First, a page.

The 5 Big Fears That Make People Stay In A TOXIC Relationship

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why we stay in toxic relationships
Heartbreak, Love

And how to overcome them.

We aren’t staying in our toxic relationships because we’re masochists. True, we’re putting up with some pretty egregious behavior and always coming back for more, but fear is a powerful motivator when it comes to having a death grip (literally) on our man.

Here are the real reasons why we stay in toxic relationships.

1. You're desensitized to the abuse.


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There comes a point in every toxic relationship where the cycle of abuse becomes habitual. We simply get desensitized to the chicanery. And the thought of going back out on the Love Market is intimidating and demoralizing because we don’t trust our Man Picker. After all, we picked this guy. Who’s to say the next one will be any better?

In fact, we fear the next guy may actually be worse. When you start thinking you’ve arrived at the last gas station in the desert it’s pretty tough to risk taking off again. This does not have to be true. The more we work on our emotional health, the better our Man Picker will become.

In Twelve-Step recovery, it’s suggested we NOT make any drastic decisions for six months from the date we begin to work the program. This includes leaving our current love interest and/or dating someone new. We have to be sure we’re ready to leave our current situation and hone our self-love skills enough to reset our Man Picker.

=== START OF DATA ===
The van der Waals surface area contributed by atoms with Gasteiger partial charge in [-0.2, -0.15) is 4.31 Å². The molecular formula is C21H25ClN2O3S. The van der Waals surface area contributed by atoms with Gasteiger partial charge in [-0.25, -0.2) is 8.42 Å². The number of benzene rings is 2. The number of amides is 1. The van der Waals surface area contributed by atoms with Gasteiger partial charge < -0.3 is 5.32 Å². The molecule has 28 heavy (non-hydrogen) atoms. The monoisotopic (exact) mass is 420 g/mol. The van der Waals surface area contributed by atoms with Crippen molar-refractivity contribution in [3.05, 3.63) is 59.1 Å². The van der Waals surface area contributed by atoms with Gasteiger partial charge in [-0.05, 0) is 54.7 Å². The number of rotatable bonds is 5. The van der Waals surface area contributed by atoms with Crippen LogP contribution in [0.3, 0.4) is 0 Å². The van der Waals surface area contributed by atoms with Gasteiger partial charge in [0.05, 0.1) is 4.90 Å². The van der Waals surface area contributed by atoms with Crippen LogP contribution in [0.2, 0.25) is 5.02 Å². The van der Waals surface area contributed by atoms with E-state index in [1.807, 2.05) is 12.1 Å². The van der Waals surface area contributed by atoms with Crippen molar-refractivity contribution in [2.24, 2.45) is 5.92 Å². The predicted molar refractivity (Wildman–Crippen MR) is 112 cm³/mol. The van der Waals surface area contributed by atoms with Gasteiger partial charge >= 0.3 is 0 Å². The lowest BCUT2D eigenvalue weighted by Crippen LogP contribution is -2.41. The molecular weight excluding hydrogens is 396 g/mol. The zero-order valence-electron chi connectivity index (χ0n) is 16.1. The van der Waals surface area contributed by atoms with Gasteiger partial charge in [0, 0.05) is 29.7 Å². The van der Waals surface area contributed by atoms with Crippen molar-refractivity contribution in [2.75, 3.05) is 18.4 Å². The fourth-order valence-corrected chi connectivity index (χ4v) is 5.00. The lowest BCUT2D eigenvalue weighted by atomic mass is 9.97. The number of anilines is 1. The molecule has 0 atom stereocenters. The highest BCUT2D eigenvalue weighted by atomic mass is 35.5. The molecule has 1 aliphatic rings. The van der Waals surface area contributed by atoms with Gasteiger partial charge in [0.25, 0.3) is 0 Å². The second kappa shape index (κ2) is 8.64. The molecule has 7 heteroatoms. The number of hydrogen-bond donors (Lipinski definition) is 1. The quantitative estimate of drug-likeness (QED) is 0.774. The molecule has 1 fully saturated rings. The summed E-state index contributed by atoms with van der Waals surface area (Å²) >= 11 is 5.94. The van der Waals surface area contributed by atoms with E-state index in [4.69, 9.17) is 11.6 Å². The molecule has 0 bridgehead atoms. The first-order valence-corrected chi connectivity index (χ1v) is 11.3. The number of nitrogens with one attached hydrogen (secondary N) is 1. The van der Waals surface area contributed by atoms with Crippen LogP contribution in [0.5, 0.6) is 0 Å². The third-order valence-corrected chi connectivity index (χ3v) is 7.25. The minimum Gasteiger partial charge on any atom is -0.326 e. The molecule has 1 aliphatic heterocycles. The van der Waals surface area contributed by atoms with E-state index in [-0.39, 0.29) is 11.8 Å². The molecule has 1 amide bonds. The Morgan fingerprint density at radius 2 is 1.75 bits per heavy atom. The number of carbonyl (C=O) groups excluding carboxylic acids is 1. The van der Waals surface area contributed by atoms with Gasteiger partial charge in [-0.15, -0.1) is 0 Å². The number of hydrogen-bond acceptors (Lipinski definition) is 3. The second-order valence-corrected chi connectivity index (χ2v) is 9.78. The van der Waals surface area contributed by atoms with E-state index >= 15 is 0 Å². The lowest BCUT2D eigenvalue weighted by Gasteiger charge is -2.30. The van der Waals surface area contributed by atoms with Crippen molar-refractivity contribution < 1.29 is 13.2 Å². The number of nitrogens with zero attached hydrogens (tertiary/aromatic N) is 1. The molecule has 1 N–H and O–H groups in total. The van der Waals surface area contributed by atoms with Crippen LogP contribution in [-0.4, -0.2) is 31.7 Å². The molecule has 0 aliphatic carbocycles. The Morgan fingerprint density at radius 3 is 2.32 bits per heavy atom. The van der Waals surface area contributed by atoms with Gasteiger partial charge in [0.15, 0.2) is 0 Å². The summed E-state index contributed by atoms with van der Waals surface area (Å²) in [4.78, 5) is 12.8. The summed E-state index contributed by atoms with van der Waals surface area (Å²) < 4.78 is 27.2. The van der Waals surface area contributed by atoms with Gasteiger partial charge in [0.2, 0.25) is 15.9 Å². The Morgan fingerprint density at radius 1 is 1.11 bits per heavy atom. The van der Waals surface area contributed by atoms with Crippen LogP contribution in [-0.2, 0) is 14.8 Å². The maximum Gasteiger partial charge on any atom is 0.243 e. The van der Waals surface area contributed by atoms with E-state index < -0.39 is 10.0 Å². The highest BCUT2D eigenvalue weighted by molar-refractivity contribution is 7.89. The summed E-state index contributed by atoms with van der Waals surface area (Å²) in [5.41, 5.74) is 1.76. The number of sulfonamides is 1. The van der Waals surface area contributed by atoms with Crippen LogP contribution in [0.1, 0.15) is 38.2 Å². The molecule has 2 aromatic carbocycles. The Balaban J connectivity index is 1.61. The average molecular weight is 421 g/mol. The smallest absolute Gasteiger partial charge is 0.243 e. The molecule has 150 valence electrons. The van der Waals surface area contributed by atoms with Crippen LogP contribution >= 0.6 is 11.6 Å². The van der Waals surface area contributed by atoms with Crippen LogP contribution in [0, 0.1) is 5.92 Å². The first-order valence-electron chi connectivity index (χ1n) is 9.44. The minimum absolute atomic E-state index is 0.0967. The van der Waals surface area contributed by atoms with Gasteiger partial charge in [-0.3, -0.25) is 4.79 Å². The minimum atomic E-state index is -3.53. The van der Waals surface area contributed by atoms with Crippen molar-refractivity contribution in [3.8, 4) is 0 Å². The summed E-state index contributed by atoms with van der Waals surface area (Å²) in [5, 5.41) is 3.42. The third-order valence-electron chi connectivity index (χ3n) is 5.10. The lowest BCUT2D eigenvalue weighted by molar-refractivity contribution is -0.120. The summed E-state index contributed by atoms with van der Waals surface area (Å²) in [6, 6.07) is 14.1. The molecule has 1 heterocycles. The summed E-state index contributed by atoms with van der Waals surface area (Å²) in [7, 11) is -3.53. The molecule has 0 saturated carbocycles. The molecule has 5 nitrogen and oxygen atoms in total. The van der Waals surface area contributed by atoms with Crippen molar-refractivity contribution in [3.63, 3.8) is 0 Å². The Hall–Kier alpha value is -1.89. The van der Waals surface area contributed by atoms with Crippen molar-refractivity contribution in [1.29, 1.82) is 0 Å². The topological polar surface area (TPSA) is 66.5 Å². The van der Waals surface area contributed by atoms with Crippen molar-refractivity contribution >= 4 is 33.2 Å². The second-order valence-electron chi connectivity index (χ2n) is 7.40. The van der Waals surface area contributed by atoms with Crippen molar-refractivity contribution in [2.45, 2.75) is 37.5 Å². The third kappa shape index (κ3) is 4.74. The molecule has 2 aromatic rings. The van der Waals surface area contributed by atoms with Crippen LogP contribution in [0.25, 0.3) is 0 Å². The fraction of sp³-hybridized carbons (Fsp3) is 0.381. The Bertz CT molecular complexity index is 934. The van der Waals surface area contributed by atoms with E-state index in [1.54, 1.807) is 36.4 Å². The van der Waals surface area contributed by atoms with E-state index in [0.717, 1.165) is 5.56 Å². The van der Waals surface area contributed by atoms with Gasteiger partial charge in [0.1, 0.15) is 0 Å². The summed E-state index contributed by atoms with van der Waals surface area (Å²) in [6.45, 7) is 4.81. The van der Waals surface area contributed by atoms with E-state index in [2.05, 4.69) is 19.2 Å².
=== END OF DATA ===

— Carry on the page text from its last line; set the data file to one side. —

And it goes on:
2. You're afraid to leave the relationship.

Turning thirty was my Come-to-Jesus moment. I knew I wanted a family and my ovaries started yelling at me: “What’re you doing with this non-committal guy? You need to get serious, stat! Do you think we’re going to be producing eggs forever?”

I made a forceful breakup speech to Mister C.H. And the guy just smiled. He informed me that I was foolish to throw out our three-year relationship because it would take at least that long for me to meet another guy who may or may not want me. And probably double that time to convince the new guy to marry and have kids with me. And by that time I probably wouldn’t even be able to have kids.

Talk about emotional abuse and blackmail. Given the glacial pace of our relationship, I decided Mister C.H. was probably right, so I stayed two more years.

I worried my unborn child might feel like he or she had to take care of me, the way I’d taken care of my mom during her emotionally abusive relationship. I realized that if I married Mister C.H. I’d be duplicating my mom’s second marriage and that my child would likely inherit some of my dysfunctional traits. Traits like low self-esteem, codependency, and love addiction.

So when your fear of ending up childless kicks in, take a deep breath and remember that it’s not enough to give birth to a child. You want more than that. Ideally, you’d like a loving, supportive, stable home to raise that child in. Don’t put the cart before the horse. Don’t let your biology pressure you into repeating generational dysfunction. Heal yourself first, then leave the door open for a child to enter your life by any wonderful means possible. 

3. You're afraid it's a bad time to hold them accountable.


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Those of us afflicted with caretaking tendencies pride ourselves on our ability to make other people feel good. So it’s tough to confront them once and for all about their destructive behavior. Let’s give men a rest for the moment. I had a friendship with a woman that was more difficult than any of my love affairs. Let’s call her Amanda.